Mao Zedong's One Child Policy Case Study

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China. Final Exam
Globalization has become the main reason to both China’s prosperity and problems. Manufactory for domestic and offshore needs is the cause of high pollution level. The country chose the direction of economic growth and reached the second place in the rank of richest countries in the world in 2009. The more the country produces, the wealthier the influential regions become. In turn, the wealthy region increases demands in tune with global population. When a big-city child dreams of a private plane, a villager might want a pair of sneakers, which is twice as much as his parents’ monthly salary (Loyalka, 2012, p. 77). As a consequence of bigger domestic and foreign manufactory tastes, China faced both domestic environmental pollution and global environmental degradation.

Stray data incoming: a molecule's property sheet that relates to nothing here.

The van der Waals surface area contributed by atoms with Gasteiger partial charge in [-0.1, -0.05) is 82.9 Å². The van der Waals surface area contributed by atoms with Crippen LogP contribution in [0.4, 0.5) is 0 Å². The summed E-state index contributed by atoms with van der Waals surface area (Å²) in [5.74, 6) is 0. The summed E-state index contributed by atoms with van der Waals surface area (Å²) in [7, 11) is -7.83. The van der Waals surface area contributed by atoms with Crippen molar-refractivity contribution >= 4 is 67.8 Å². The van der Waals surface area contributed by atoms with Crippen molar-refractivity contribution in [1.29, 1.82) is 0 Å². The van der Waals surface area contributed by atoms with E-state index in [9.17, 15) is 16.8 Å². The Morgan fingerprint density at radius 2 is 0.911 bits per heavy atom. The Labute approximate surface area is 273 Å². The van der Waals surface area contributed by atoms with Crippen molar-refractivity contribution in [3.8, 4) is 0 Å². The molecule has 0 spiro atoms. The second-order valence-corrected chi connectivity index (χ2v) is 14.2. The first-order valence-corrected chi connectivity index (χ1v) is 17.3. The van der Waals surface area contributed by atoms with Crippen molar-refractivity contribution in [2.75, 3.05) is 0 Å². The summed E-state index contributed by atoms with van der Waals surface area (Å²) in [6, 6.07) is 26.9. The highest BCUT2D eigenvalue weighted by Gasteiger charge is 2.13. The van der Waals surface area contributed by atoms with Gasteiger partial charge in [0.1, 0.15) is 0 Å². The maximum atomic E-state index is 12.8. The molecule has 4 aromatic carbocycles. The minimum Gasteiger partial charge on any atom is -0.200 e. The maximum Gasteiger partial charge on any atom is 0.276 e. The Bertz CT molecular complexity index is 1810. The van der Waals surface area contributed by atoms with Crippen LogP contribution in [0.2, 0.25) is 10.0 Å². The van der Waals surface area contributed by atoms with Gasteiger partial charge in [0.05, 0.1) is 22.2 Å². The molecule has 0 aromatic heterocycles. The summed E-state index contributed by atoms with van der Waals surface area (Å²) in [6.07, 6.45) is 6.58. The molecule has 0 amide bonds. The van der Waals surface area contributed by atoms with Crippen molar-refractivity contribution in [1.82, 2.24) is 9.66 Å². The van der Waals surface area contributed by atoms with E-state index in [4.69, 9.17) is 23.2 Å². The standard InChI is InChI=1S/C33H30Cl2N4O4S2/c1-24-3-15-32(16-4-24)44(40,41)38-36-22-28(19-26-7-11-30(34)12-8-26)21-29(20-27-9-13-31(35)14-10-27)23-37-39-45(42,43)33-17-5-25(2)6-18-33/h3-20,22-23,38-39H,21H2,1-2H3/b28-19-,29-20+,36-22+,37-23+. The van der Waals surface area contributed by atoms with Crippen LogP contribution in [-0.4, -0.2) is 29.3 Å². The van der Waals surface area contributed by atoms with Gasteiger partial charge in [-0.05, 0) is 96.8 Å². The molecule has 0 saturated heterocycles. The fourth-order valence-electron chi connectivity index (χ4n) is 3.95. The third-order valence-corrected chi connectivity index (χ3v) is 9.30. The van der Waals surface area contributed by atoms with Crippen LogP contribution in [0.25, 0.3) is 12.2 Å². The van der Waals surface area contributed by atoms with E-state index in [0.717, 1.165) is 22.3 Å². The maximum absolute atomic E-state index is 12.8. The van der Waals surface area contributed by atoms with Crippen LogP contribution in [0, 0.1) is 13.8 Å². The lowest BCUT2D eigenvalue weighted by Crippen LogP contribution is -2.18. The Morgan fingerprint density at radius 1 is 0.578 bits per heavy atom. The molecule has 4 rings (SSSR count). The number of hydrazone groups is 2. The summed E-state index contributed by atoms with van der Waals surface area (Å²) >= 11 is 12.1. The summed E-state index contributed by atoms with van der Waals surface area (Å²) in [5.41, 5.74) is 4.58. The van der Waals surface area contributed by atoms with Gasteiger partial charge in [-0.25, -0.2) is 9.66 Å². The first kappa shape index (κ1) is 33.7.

Regarding the air pollution, China as a global polluter outstripped the United States in emitting carbon
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Mao Zedong could not comprehend the consequences of his vision of a republic state when he encouraged the birth as many children as possible and even banned the import of contraceptives. This policy escalated numerous problems on different levels, including death of famine of 15-30 million people between 1959 and 1961, which shaped the one-child policy. This revised policy resulted in 336 million registered abortions and the tendency of ageing population.
Since 2012, China launched its thirteenth five-year plan with fifty strategic decisions aimed at all critical issues of the state. Regarding disparity and demographic control, the plan highlights the need for urbanisation of rural areas to the rate of 60% by 2020. Although, the shift to a two-child policy will not solve the issue of national ageing, it will alleviate the misbalance. Furthermore, the plan includes better social security for elderly population (McGregor,

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